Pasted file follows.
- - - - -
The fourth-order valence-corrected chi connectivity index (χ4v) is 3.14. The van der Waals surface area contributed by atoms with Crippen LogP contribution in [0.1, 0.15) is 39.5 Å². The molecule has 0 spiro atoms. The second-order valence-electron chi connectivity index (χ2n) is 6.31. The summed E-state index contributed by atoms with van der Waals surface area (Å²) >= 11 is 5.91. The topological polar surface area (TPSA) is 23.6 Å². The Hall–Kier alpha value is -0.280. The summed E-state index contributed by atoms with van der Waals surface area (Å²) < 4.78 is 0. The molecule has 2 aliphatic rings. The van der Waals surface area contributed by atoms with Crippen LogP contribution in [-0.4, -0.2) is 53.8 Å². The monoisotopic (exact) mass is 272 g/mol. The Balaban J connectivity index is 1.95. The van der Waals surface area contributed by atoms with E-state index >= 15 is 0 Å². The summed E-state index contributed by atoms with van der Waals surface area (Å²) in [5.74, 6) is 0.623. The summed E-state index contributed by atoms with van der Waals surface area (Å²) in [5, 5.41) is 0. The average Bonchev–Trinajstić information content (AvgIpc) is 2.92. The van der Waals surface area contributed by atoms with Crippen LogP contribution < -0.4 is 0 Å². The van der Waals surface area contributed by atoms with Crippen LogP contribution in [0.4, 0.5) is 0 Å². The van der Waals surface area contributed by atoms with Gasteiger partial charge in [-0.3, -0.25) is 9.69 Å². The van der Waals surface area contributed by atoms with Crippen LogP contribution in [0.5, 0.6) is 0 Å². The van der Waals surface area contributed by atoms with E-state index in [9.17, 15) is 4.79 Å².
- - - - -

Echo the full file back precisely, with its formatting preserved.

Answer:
The fourth-order valence-corrected chi connectivity index (χ4v) is 3.14. The van der Waals surface area contributed by atoms with Crippen LogP contribution in [0.1, 0.15) is 39.5 Å². The molecule has 0 spiro atoms. The second-order valence-electron chi connectivity index (χ2n) is 6.31. The summed E-state index contributed by atoms with van der Waals surface area (Å²) >= 11 is 5.91. The topological polar surface area (TPSA) is 23.6 Å². The Hall–Kier alpha value is -0.280. The summed E-state index contributed by atoms with van der Waals surface area (Å²) < 4.78 is 0. The molecule has 2 aliphatic rings. The van der Waals surface area contributed by atoms with Crippen LogP contribution in [-0.4, -0.2) is 53.8 Å². The monoisotopic (exact) mass is 272 g/mol. The Balaban J connectivity index is 1.95. The van der Waals surface area contributed by atoms with E-state index >= 15 is 0 Å². The summed E-state index contributed by atoms with van der Waals surface area (Å²) in [5.74, 6) is 0.623. The summed E-state index contributed by atoms with van der Waals surface area (Å²) in [5, 5.41) is 0. The average Bonchev–Trinajstić information content (AvgIpc) is 2.92. The van der Waals surface area contributed by atoms with Crippen LogP contribution < -0.4 is 0 Å². The van der Waals surface area contributed by atoms with Crippen LogP contribution in [0.4, 0.5) is 0 Å². The van der Waals surface area contributed by atoms with Gasteiger partial charge in [-0.3, -0.25) is 9.69 Å². The van der Waals surface area contributed by atoms with Crippen LogP contribution in [0.5, 0.6) is 0 Å². The van der Waals surface area contributed by atoms with E-state index in [9.17, 15) is 4.79 Å².